Other employees who would be beneficiaries of these bills are in the even sadder plight of being without any minimum wage protection. For example, laundry workers performing work for some Federal agencies are not protected by the Fair Labor Standards Act.

State laws do not afford an adequate degree of protection. Seventeen States have no minimum wage laws. Where they do exist the coverage is fragmentary. In the present state of the law, therefore, employees in the notoriously low paying services industries are subject to old fashioned sweatshop conditions when the money for their wages flows from the Federal Treasury no less than when it is squeezed from the meager profits of a marginal business.

The counterparts of these workers in Federal service, blue collar workers, are assured through a directive issued by President Kennedy in 1961 that their wage rates shall be at least the minimum specified under the Fair Labor Standards Act. There is no justification that private employees, indirectly working for the Federal Government, should be paid less. I urge, therefore, that the committee favorably consider adding language to any Service Contracts Act that it recommends which would assure that employees on any Government service contract, irrespective of the contract amount, receive at least the minimum wage rate specified for employees covered by the FLSA.

Wage rate information which may be identified with Government service contracts is not available. Through BLS surveys of average earnings in selected areas we do, however, gain insight into the extremely depressed level of wages paid by some of these contractors.

In contract cleaning services in 1961, less than $1.05 an hour was paid to production workers in many areas. In Atlanta, 74 percent of all production workers received less than this amount; in Dallas, the proportion was 65 percent; and in Baltimore 45 percent.

In Atlanta in 1963, average earnings of employees in laundry and cleaning services were $0.94 an hour; in Memphis $0.83 an hour; in Baltimore $1.17 an hour.

Elevator operators in 1962 averaged $0.89 an hour in Atlanta ; $0.79 in Memphis; $0.94 in Miami; and $1.17 in Baltimore.

These bills would also direct an equalization in the income of the low-paid employee and the prevailing wage employee by requiring Government contractors to make provision for fringe benefits.

Many service contract employees do not belong to unions. They are one of the most disadvantaged segments of our people. These workers are among those whom President Johnson referred to in his state of the Union message as living on the “outskirts of hope.” These bills before you would bring Government service contractors into the circle of hope other workers share.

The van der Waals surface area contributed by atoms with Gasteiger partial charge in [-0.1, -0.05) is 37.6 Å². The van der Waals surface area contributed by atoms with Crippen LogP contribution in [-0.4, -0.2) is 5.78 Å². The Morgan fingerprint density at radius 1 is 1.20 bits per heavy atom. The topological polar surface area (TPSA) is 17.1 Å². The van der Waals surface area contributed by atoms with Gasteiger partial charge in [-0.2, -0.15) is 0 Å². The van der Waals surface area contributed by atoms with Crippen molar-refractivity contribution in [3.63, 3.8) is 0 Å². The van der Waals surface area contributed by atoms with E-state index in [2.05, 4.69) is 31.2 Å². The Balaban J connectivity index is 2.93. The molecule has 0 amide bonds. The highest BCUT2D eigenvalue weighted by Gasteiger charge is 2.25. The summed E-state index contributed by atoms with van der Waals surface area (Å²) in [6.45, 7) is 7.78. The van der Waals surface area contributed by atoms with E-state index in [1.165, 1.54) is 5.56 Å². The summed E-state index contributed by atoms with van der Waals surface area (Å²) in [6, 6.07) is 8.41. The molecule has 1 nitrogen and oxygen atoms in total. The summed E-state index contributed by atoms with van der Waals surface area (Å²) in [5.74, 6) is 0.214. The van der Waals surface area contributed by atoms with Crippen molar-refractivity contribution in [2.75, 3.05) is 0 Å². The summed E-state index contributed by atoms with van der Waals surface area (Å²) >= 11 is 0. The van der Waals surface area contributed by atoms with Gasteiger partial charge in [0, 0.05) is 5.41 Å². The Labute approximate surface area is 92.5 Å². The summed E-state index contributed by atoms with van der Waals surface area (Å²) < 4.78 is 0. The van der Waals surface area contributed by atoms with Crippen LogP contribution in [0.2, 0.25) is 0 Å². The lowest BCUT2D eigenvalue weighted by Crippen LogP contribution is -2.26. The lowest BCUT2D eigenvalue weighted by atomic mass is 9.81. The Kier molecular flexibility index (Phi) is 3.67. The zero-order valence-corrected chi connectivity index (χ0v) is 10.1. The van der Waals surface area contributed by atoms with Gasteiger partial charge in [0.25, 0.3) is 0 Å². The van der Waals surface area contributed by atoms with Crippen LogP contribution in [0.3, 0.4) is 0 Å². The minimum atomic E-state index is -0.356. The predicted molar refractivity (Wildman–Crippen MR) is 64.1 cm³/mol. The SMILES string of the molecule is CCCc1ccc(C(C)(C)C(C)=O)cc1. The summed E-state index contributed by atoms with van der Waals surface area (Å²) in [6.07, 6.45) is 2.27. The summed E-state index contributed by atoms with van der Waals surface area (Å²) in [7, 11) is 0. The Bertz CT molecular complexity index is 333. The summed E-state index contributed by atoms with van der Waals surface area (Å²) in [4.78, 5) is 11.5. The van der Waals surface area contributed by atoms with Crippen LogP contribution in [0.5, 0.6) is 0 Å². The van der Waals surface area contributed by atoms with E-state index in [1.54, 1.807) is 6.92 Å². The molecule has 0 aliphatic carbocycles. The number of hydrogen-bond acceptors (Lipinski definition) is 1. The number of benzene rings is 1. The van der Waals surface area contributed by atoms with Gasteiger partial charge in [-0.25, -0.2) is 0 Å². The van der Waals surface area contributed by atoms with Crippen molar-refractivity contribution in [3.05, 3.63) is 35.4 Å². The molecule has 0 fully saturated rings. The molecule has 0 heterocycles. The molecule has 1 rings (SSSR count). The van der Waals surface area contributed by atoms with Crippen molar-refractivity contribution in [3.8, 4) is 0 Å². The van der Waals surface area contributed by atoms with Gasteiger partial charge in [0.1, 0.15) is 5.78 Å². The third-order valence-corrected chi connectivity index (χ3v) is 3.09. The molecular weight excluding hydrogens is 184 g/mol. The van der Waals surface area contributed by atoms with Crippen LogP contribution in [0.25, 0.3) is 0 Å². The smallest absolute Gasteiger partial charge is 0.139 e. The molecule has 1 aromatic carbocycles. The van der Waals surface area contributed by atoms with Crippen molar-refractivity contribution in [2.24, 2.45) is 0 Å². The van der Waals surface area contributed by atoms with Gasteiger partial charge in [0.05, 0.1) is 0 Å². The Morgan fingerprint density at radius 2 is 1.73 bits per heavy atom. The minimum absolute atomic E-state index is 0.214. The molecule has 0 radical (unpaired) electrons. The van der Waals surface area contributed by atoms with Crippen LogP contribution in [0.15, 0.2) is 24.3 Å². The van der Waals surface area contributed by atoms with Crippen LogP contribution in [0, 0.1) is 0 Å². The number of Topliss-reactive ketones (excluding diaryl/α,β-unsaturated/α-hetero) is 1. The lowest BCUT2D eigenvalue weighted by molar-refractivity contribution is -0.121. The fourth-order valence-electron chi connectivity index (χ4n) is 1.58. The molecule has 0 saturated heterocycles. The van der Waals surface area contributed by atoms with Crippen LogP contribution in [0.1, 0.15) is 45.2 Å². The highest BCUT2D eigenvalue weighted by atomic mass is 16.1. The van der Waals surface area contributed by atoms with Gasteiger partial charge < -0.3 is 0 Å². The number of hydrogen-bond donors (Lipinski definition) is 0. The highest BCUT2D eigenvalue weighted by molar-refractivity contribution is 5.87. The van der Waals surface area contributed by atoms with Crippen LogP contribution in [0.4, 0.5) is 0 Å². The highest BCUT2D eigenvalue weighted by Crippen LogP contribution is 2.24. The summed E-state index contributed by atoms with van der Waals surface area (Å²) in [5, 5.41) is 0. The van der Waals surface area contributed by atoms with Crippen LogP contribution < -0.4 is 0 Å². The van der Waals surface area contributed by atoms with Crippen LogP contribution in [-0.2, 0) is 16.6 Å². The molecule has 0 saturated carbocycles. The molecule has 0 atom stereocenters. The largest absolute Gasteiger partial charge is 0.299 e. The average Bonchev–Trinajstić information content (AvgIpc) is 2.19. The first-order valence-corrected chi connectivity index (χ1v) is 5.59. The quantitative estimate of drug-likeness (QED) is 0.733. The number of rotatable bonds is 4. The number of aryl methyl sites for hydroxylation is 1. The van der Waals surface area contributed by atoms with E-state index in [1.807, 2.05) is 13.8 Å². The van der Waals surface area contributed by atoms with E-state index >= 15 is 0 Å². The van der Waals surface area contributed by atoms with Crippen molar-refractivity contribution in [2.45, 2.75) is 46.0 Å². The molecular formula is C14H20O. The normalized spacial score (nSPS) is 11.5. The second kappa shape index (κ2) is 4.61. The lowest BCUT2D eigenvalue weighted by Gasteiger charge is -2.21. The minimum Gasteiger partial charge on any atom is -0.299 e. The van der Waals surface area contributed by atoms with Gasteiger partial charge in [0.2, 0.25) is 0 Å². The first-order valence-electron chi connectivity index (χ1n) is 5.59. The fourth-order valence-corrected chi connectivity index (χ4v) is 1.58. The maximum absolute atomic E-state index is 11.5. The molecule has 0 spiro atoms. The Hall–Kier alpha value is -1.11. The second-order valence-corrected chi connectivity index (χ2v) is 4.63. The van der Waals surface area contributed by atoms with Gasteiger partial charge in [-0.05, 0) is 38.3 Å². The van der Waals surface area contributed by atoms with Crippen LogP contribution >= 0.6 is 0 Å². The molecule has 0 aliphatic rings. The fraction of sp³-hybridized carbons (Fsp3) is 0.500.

Since labor costs are the predominant factor in most service contracts, the odds on making a successful low bid for a contract are heavily stacked in favor of the contractor paying the lowest wage. Contractors who wish to maintain an enlightened wage policy may find it difficult—if not impossible to compete for Government service contracts with those who pay wages to their employees at or below the subsistence level.

There is the possibility also that under the pressure of bid competition an ordinarily fair contractor may reduce the wages of employees in order to improve the chances that his bid will be accepted by the Federal Government. This action, of course, would further depress wage rates. When, as at present, a low bid award policy on service contracts is coupled with a policy of no labor standards protection, the trend may well be in certain areas for wage rates to spiral downward.

Further, the quality of the work performed for the Government by exploited workers often may be inferior. Responsible work usually is accompanied by good morale-an attitude which cannot be expected from workers living at a bare subsistence level.

We do not have information at the present time on the number or dollar volume of service contracts which might be covered by these proposals. However, we believe that the economic and moral justification of labor standards protection for employees who are exploited through the medium of Federal funds is compelling, without regard to the numbers involved.

The fact that direct Federal contract expenditures will probably be increased does not argue against these bills. The Federal Government cannot afford to save money at the expense of those who are among the most unskilled, the weakest and the poorest of our citizens. This result is directly contrary to one of our most frequently expressed ideals. Contributions to our Treasury from the pockets of those living in the depths of poverty are too costly.

Further, the Federal Government cannot develop the Nation's working resources to the fullest if it disregards the resources of any group of its workers. It cannot effectively inspire responsible policies by labor and management if its procurement policies tend to promote in any way practices which it proscribes.